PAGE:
A joy to read. Play calypso music and celebrate! (author’s note, glossary and pronunciation guide, author’s sources)...

READ REVIEW

DRUMMER BOY OF JOHN JOHN

Winston, a boy in Trinidad, wishes that he could play in a band and win free rotis, the delicious island specialty prepared by the Roti King and presented to the best performers at Carnival.

In the weeks before Carnival, the people of the Caribbean island are busy sewing costumes, and bands are busy rehearsing with their gourds, bamboo sticks, bottles-and-spoons and drums. Winston hears the sounds that his mango pit makes when he chucks it into a junkyard. Inspired, he tries out different cans and tins, listening carefully to their different notes. More experimentation follows, and soon, he is performing for his neighbors. Friends join him to form a band made up of “pots and pans, tins and cans in a rainbow of colors.” The sounds are winningly irresistible, and Winston and his fellow musicians soon enjoy their “folded pancakes filled with chicken and secret herbs and spices.” Greenwood’s story is based on the childhood of Winston Simon, the 20th-century musician credited with the invention of the steel drum. The text is filled with a cacophony of musical words that are fun and challenging to read aloud. Lessac’s gouache paintings pulsate with sun-drenched island colors and often resemble a folk-art quilt.

A joy to read. Play calypso music and celebrate! (author’s note, glossary and pronunciation guide, author’s sources) (Picture book/biography. 3-8)

Pub Date: Sept. 1, 2012

ISBN: 978-1-60060-652-6

Page Count: 40

Publisher: Lee & Low Books

Review Posted Online: July 22, 2012

Kirkus Reviews Issue: Aug. 1, 2012

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It’s a bit hard to dance, or count, to this beat.

ONE MORE DINO ON THE FLOOR

Dinos that love to move and groove get children counting from one to 10—and perhaps moving to the beat.

Beginning with a solo bop by a female dino (she has eyelashes, doncha know), the dinosaur dance party begins. Each turn of the page adds another dino and a change in the dance genre: waltz, country line dancing, disco, limbo, square dancing, hip-hop, and swing. As the party would be incomplete without the moonwalk, the T. Rex does the honors…and once they are beyond their initial panic at his appearance, the onlookers cheer wildly. The repeated refrain on each spread allows for audience participation, though it doesn’t easily trip off the tongue: “They hear a swish. / What’s this? / One more? / One more dino on the floor.” Some of the prehistoric beasts are easily identifiable—pterodactyl, ankylosaurus, triceratops—but others will be known only to the dino-obsessed; none are identified, other than T-Rex. Packed spreads filled with psychedelically colored dinos sporting blocks of color, stripes, or polka dots (and infectious looks of joy) make identification even more difficult, to say nothing of counting them. Indeed, this fails as a counting primer: there are extra animals (and sometimes a grumpy T-Rex) in the backgrounds, and the next dino to join the party pokes its head into the frame on the page before. Besides all that, most kids won’t get the dance references.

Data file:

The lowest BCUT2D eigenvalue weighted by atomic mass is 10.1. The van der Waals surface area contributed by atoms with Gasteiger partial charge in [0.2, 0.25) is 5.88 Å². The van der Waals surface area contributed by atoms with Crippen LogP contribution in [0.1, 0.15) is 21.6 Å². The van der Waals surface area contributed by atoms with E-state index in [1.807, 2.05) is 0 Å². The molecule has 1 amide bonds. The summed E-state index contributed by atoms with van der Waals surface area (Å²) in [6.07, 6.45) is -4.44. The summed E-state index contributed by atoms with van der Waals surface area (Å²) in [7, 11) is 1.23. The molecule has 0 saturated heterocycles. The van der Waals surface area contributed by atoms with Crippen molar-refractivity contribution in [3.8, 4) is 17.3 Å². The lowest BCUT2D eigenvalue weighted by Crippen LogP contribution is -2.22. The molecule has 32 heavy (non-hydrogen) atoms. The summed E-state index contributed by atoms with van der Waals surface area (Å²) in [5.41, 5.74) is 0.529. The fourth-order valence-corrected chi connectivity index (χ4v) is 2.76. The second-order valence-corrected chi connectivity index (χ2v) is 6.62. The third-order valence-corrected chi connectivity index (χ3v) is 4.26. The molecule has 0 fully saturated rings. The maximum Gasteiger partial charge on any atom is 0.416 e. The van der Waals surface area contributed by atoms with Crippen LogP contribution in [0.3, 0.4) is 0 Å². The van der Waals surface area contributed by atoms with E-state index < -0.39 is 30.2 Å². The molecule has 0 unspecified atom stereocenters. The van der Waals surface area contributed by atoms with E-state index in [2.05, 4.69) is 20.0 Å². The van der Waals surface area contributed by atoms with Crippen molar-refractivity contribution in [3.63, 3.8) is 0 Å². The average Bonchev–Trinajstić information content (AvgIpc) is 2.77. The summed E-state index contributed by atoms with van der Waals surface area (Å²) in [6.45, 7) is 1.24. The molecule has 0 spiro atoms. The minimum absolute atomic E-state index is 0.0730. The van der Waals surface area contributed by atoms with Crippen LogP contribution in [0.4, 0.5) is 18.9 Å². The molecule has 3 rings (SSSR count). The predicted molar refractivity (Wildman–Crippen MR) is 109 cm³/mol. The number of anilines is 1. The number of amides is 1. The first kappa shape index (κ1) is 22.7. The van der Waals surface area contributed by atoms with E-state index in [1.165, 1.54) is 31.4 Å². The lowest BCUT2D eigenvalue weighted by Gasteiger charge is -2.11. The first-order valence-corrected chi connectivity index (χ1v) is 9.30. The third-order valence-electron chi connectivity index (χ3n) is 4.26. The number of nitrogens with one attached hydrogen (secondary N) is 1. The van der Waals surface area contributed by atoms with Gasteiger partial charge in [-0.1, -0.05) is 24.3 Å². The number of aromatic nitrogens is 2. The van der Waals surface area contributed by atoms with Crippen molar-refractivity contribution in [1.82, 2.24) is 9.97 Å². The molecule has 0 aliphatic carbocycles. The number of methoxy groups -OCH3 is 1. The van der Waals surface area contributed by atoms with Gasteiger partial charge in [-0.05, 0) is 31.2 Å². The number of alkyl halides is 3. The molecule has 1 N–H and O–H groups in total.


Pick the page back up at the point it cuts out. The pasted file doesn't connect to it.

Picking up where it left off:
It’s a bit hard to dance, or count, to this beat. (Picture book. 3-5)

Pub Date: March 1, 2016

ISBN: 978-0-8075-1598-3

Page Count: 32

Publisher: Whitman

Review Posted Online: Jan. 20, 2016

Kirkus Reviews Issue: Feb. 1, 2016

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A predictable ballet tale for die-hard Copeland fans or as an introduction to Coppélia.

BUNHEADS

A young ballerina takes on her first starring role.

Young Misty has just begun taking ballet when her teacher announces auditions for the classic ballet Coppélia. Misty listens spellbound as Miss Bradley tells the story of the toymaker who creates a doll so lifelike it threatens to steal a boy’s heart away from his betrothed, Swanilda. Paired with a kind classmate, Misty works hard to perfect the steps and wins the part she’s wanted all along: Swanilda. As the book closes, Misty and her fellow dancers take their triumphant opening-night bows. Written in third person, the narrative follows a linear structure, but the storyline lacks conflict and therefore urgency. It functions more as an introduction to Coppélia than anything else, despite the oddly chosen title. Even those unfamiliar with Copeland’s legendary status as the first black principal ballerina for the American Ballet Theatre will predict the trite ending. The illustrations are an attractive combination of warm brown, yellow, and rosy mahogany. However, this combination also obscures variations in skin tone, especially among Misty’s classmates. Misty and her mother are depicted with brown hair and brown skin; Miss Bradley has red hair and pale skin. Additionally, there’s a disappointing lack of body-type diversity; the dancers are depicted as uniformly skinny with extremely long limbs. The precise linework captures movement, yet the humanity of dance is missing. Many ballet steps are illustrated clearly, but some might confuse readers unfamiliar with ballet terminology. (This book was reviewed digitally with 10.5-by-18-inch double-page spreads viewed at 48% of actual size.)

A predictable ballet tale for die-hard Copeland fans or as an introduction to Coppélia. (Picture book. 5-8)

Pub Date: Sept. 29, 2020

ISBN: 978-0-399-54764-5

Page Count: 32

Publisher: Putnam

Review Posted Online: June 16, 2020

Kirkus Reviews Issue: July 1, 2020

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